In denying appellants’ petition to set aside its order of dismissal in order that they may set up a counterclaim for the revenues due the government and secure the forfeiture of the injunction bond filed by appellee the trial court stated that there could be no room for liability under the bond because, as appellants themselves admit, instead of securing the release of the onions by enforcing the writ of injunction, appellee abandoned them to respondents for having discovered that the remaining portion of the merchandise was already greatly deteriorated, and that there was no room for disturbing the dismissal already ordered to permit respondents to present their counterclaim it appearing that their motion for reconsideration was filed out of time thereby causing said order to become final.

Appellants now argue that the above finding is untenable not only because the trial court had admitted that it committed an involuntary error in computing the period within which their motion for reconsideration could be filed which should have paved the way for the granting of their motion for relief, but also because it entertained an erroneous view of the nature of the writ of injunction it issued on the matter. They argue that its restraining order precluded the customs officials from collecting the charges that should be paid by the importer out of the proceeds of the sale of the imported merchandise under Section 1797 of the Revised Administrative Code.

There is no merit in this contention. It appears that because of the importer’s failure to make an entry of the importation of the merchandise in question the Collector of Customs advertised the merchandise for sale at public auction under the authority of Section 1395 (c) of the Revised Administrative Code. The importer tried to reclaim the merchandise, which was denied, and his appeal to the Secretary of Finance having failed, he filed a petition for mandamus with preliminary injunction to restrain the Collector from selling the merchandise and to compel its delivery to him. Meanwhile, however, the Collector ordered the seizure of the merchandise thus changing the action taken from sale to forfeiture. Then the court granted the petition for preliminary injunction upon the filing of a bond of P5,000.00. But when days later appellee sought the enforcement of the writ and found that the remaining 96 crates of onions were already greatly deteriorated he gave notice to the Collector that he was abandoning them pursuant to Section 1321 of the Revised Administrative Code. In view of such abandonment the case was dismissed.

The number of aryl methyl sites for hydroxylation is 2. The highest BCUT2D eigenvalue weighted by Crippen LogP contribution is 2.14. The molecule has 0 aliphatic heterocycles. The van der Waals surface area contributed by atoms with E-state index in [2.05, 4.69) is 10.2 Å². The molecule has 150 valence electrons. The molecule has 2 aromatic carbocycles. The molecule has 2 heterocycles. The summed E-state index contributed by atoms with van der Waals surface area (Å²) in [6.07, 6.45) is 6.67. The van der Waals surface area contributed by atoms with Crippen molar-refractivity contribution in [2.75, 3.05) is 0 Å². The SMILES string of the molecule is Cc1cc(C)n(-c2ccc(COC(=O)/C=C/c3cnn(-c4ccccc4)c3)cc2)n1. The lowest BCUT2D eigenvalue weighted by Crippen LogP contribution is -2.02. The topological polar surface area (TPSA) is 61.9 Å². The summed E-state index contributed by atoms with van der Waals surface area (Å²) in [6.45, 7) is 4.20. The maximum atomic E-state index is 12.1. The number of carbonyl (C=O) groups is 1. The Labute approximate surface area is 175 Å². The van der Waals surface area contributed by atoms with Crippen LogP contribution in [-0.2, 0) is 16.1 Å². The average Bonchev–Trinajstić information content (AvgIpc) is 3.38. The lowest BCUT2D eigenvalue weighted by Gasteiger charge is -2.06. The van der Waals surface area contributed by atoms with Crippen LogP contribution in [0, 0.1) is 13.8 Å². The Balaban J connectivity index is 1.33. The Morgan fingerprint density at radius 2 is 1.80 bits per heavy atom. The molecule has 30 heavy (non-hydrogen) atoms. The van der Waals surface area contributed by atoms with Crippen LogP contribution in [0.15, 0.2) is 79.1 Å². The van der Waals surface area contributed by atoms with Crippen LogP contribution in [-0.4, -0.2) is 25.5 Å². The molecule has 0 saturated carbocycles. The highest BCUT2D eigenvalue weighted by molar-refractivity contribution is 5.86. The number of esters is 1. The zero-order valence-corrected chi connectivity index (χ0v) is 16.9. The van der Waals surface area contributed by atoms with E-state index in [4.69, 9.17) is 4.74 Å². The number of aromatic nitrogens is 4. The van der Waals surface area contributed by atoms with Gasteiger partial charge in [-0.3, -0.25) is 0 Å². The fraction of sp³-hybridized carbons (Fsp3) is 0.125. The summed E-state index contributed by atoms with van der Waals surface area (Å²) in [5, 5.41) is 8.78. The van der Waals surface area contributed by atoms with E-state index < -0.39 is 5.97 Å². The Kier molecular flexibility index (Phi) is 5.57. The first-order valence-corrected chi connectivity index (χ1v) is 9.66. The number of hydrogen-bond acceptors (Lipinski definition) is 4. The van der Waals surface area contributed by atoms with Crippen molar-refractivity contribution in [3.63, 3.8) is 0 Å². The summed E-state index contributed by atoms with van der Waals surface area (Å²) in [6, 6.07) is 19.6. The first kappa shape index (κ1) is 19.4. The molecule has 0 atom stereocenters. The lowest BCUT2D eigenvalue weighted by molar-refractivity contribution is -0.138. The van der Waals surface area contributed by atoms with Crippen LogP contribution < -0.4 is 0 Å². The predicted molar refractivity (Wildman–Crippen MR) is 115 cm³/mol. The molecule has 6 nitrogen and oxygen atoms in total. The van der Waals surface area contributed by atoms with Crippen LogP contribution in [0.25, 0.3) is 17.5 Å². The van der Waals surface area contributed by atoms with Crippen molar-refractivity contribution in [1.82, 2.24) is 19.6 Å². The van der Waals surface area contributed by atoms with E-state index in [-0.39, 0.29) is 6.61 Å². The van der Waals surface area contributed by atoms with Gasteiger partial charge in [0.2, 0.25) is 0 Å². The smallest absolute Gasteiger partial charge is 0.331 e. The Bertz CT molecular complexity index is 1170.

It would, therefore, appear that notwithstanding the issuance of the writ of injunction the merchandise never left the possession of the Collector of Customs. Since its arrival on May 28, 1954 to August 21, 1954, when the court ordered immediate compliance with said writ, it remained under the exclusive custody of said official, or his representatives. In other words, the purpose of the injunction has never been attained, and so there is nothing for which the injunction bond could be made liable.

It is true that because of the issuance of the writ of injunction the proceedings regarding forfeiture had been temporarily stayed, but this is of no consequence considering that in case of forfeiture only the merchandise forfeited stands responsible for the payment of the customs liability. In other words the injunction bond answers for the release of the merchandise the former merely taking the place of the latter, and if the release is not effected there is no valid reason for forfeiting the bond. In this respect, we find correct the finding of the trial court.

There is no point in the claim that said bond responds not merely for the release of the merchandise but for the payment of all the charges that the importer may be found answerable under Section 1397 of the Revised Administrative Code. In the first place, such general liability does not appear in the bond, and, in the second, the liability of an importer is limited to the value of the imported merchandise. This can clearly be inferred from an examination of the provisions of Sections 1395, 1397 and 1398 of the Revised Administrative Code. Thus, Section 1395 provides that the property in customs custody may be sold at public auction if no entry thereof is made within the period prescribed therein. Section 1397 regulates the disposition of the proceeds of the sale, but it says nothing that if the same are insufficient the importer should be liable for the deficiency. And while Section 1398 provides that the surplus of the proceeds of the sale after deducting all the charges shall be paid to the importer, with regard to forfeited goods it expressly decrees that no part of the surplus shall be returned. The clear implication is that in case of forfeiture the maximum penalty imposable on seized merchandise is the forfeiture itself.

When, therefore, the trial court ordered the dismissal of the case with the consequent setting aside of the writ of injunction because appellee sought to abandon the merchandise to respondents, the logical result was that the Collector was left free to continue with the seizure proceeding with a view to the final disposition of the merchandise. Hence, the trial court was correct in stating that said dismissal did not preclude the government from collecting whatever charges it may find due from appellee relative to the importation in question.

WHEREFORE, the orders appealed from are affirmed, without pronouncement as to costs.

Bengzon, Actg. C.J., Padilla, Labrador, Concepcion, Reyes; J.B.L., Barrera, Paredes and Dizon, JJ., concur.